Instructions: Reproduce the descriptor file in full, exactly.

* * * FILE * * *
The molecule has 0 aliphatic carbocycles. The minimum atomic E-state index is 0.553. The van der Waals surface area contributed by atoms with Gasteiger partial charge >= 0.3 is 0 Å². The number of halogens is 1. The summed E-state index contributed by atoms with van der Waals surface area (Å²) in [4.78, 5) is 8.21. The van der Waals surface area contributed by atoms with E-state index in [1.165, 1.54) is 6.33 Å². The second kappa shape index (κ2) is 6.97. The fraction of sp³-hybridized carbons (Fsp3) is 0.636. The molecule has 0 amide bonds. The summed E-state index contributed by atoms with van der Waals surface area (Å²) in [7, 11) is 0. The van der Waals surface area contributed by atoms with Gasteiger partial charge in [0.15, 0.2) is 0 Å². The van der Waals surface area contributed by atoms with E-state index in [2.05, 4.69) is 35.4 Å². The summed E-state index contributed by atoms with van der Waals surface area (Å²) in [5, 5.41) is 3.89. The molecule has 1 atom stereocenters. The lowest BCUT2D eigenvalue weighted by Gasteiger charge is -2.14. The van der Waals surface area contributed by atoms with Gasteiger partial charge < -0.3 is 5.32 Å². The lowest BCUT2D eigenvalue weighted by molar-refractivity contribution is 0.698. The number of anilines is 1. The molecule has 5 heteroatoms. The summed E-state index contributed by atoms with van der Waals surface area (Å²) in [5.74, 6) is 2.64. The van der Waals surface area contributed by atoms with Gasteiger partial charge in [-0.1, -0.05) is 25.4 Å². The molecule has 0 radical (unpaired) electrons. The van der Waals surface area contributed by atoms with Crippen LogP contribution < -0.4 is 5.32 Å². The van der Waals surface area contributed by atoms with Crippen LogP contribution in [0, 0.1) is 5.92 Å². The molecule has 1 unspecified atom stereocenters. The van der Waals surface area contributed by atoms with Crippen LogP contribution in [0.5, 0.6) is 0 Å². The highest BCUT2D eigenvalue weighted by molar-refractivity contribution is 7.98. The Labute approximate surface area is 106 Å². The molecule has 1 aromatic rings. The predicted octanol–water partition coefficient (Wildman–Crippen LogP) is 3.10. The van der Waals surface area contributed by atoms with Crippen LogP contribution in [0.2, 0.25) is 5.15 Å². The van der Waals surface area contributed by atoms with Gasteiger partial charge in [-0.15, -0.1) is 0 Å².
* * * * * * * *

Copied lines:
The molecule has 0 aliphatic carbocycles. The minimum atomic E-state index is 0.553. The van der Waals surface area contributed by atoms with Gasteiger partial charge >= 0.3 is 0 Å². The number of halogens is 1. The summed E-state index contributed by atoms with van der Waals surface area (Å²) in [4.78, 5) is 8.21. The van der Waals surface area contributed by atoms with E-state index in [1.165, 1.54) is 6.33 Å². The second kappa shape index (κ2) is 6.97. The fraction of sp³-hybridized carbons (Fsp3) is 0.636. The molecule has 0 amide bonds. The summed E-state index contributed by atoms with van der Waals surface area (Å²) in [7, 11) is 0. The van der Waals surface area contributed by atoms with Gasteiger partial charge in [0.15, 0.2) is 0 Å². The van der Waals surface area contributed by atoms with E-state index in [2.05, 4.69) is 35.4 Å². The summed E-state index contributed by atoms with van der Waals surface area (Å²) in [5, 5.41) is 3.89. The molecule has 1 atom stereocenters. The lowest BCUT2D eigenvalue weighted by Gasteiger charge is -2.14. The van der Waals surface area contributed by atoms with Gasteiger partial charge < -0.3 is 5.32 Å². The lowest BCUT2D eigenvalue weighted by molar-refractivity contribution is 0.698. The number of anilines is 1. The molecule has 5 heteroatoms. The summed E-state index contributed by atoms with van der Waals surface area (Å²) in [5.74, 6) is 2.64. The van der Waals surface area contributed by atoms with Gasteiger partial charge in [-0.1, -0.05) is 25.4 Å². The molecule has 0 radical (unpaired) electrons. The van der Waals surface area contributed by atoms with Crippen LogP contribution < -0.4 is 5.32 Å². The van der Waals surface area contributed by atoms with Crippen LogP contribution in [0, 0.1) is 5.92 Å². The molecule has 1 unspecified atom stereocenters. The van der Waals surface area contributed by atoms with Crippen LogP contribution in [0.5, 0.6) is 0 Å². The highest BCUT2D eigenvalue weighted by molar-refractivity contribution is 7.98. The Labute approximate surface area is 106 Å². The molecule has 1 aromatic rings. The predicted octanol–water partition coefficient (Wildman–Crippen LogP) is 3.10. The van der Waals surface area contributed by atoms with Crippen LogP contribution in [0.2, 0.25) is 5.15 Å². The van der Waals surface area contributed by atoms with Gasteiger partial charge in [-0.15, -0.1) is 0 Å².